Collision Course

Sophomores recount events of pile-up crash in front of school

Thomas car after the crash. Photo submitted by Luke Nolkemper.

Photo submitted by Luke Nolkemper

Thomas’ car after the crash. Photo submitted by Luke Nolkemper.

Charley Thomas, Publication Editor

Anybody who has driven to BV knows the two signature roundabouts out front are an accident waiting to happen — except, in this instance, the accident did happen, and it was much more than a simple scratch. 

In an entirely sophomore series of collisions, Kayleigh Willhoite, Billy Flynn and Aaron Thomas all found themselves engulfed in the incident that made for a far-from-typical commute home from school. 

Witnesses like sophomores Luke Nolkemper and Jack Browne were also a part of the chaotic scene, and their accounts of the crash, along with those of the drivers, helped piece together the puzzle of the pile-up. 

The event started when a school bus, taking a wide turn, caused Willhoite to slam on her brakes. Flynn, driving the car directly behind Willhoite, was then pushed into her vehicle after being rear-ended by Thomas. According to the majority of those involved, distracted driving was to blame for the incident. 

“[Thomas] was on his phone scrolling, then his Smart Car just went ‘Boom,’” Browne said. “The airbags deployed in Aaron’s car, so it was literally white on the inside everywhere.” 

Thomas’ car sustained the most damage, as it was completely totaled. 

“It was like a clown car hitting a brick wall,” Flynn said. 

Immediately after the chain of collisions occurred, the drivers, still in shock, struggled to stay calm as they made sense of the event.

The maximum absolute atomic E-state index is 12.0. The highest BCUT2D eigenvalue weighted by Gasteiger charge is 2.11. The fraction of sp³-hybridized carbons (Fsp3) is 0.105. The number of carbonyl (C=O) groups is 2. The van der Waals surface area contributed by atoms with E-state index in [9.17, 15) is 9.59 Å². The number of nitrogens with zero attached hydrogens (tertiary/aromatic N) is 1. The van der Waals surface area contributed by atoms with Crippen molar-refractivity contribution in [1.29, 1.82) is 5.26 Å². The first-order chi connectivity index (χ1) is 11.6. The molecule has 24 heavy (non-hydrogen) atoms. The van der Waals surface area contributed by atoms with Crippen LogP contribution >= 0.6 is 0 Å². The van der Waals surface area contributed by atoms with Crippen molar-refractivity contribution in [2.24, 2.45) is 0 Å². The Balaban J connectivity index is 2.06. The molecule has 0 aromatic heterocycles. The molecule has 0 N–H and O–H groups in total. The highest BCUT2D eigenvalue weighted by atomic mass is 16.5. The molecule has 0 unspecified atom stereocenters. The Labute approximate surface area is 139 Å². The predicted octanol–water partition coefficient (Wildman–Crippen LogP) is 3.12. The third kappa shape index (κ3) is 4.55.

“I thought it was my fault, so I got out, slammed my door and punched my window,” Flynn said.

Similar to Flynn, Nolkemper’s initial reaction was a flurry of concern, but he then found himself helping out in any way he felt he could. 

“I was like, ‘Oh crap!’ Then I was like, ‘Did Billy kill someone?’” Nolkemper said. “Then I offered him grub and drinks and everything.”

Once the police arrived, officers assessed the situation and walked the drivers through the post-crash process. 

“They asked for insurance, and then they looked at our licenses and all that stuff,” Willhoite said. “Then they gave me Billy’s insurance, which is the second car, and the police officer’s personal phone number in case I needed to contact him.” 

While Willhoite was busy discussing details with the cops, Flynn added some humor to the tense interactions following the wreck.

“I griddied when they towed [Thomas’] car away,” Flynn said. 

Once the series of events that took place was agreed upon, the drivers involved moved on to resolving other consequences of the accident — some of which were health-related. 

“We went to the doctor’s office the next day, and they told me I had a concussion and whiplash,” Willhoite said. “They wanted to see if I had any spinal fractures because of where I got hit on the back of my neck, so we got an X-ray.” 

Despite the drivers’ compliance with one another and the officers, some animosity arose when trying to assign the blame. 

“Everyone thinks different things about what happened, but I think it was the third car’s fault,” Willhoite said. “Everyone just thought it was each other’s fault and is trying to blame each other.” 

Thomas expressed a more direct, though unpopular, opinion as to who caused the chain of accidents.

“It wasn’t my fault,” Thomas said. “It was Kayleigh’s fault.”

All disagreement aside, these sophomores learned a valuable lesson going forward as they continue to navigate the roads around BV. 

“Everybody [needs to] pay attention,” Willhoite said. “That’s a really important thing to do, especially getting out of the parking lot.”